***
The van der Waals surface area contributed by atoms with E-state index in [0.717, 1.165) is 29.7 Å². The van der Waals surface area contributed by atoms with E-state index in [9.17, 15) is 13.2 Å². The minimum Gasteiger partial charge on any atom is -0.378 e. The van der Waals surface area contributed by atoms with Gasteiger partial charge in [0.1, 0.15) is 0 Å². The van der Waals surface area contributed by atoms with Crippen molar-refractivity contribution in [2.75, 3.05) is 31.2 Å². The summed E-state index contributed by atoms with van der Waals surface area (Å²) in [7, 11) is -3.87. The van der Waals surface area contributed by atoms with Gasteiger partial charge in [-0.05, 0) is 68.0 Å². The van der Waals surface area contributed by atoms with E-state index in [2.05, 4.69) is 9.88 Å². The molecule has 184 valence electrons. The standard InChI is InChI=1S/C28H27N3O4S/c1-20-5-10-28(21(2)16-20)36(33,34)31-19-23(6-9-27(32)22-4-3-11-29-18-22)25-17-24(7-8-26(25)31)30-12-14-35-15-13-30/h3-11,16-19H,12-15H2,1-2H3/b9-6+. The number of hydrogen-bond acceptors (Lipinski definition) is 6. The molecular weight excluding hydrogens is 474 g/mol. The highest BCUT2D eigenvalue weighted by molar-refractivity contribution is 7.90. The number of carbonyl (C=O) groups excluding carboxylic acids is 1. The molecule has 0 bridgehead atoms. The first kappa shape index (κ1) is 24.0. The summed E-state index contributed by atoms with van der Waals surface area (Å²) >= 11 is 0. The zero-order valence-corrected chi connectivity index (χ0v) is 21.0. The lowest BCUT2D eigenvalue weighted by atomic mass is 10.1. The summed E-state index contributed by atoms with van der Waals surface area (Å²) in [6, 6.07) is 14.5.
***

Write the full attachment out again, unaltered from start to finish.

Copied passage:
The van der Waals surface area contributed by atoms with E-state index in [0.717, 1.165) is 29.7 Å². The van der Waals surface area contributed by atoms with E-state index in [9.17, 15) is 13.2 Å². The minimum Gasteiger partial charge on any atom is -0.378 e. The van der Waals surface area contributed by atoms with Gasteiger partial charge in [0.1, 0.15) is 0 Å². The van der Waals surface area contributed by atoms with Crippen molar-refractivity contribution in [2.75, 3.05) is 31.2 Å². The summed E-state index contributed by atoms with van der Waals surface area (Å²) in [7, 11) is -3.87. The van der Waals surface area contributed by atoms with Gasteiger partial charge in [-0.05, 0) is 68.0 Å². The van der Waals surface area contributed by atoms with E-state index in [2.05, 4.69) is 9.88 Å². The molecule has 184 valence electrons. The standard InChI is InChI=1S/C28H27N3O4S/c1-20-5-10-28(21(2)16-20)36(33,34)31-19-23(6-9-27(32)22-4-3-11-29-18-22)25-17-24(7-8-26(25)31)30-12-14-35-15-13-30/h3-11,16-19H,12-15H2,1-2H3/b9-6+. The number of hydrogen-bond acceptors (Lipinski definition) is 6. The molecular weight excluding hydrogens is 474 g/mol. The highest BCUT2D eigenvalue weighted by molar-refractivity contribution is 7.90. The number of carbonyl (C=O) groups excluding carboxylic acids is 1. The molecule has 0 bridgehead atoms. The first kappa shape index (κ1) is 24.0. The summed E-state index contributed by atoms with van der Waals surface area (Å²) >= 11 is 0. The zero-order valence-corrected chi connectivity index (χ0v) is 21.0. The lowest BCUT2D eigenvalue weighted by atomic mass is 10.1. The summed E-state index contributed by atoms with van der Waals surface area (Å²) in [6, 6.07) is 14.5.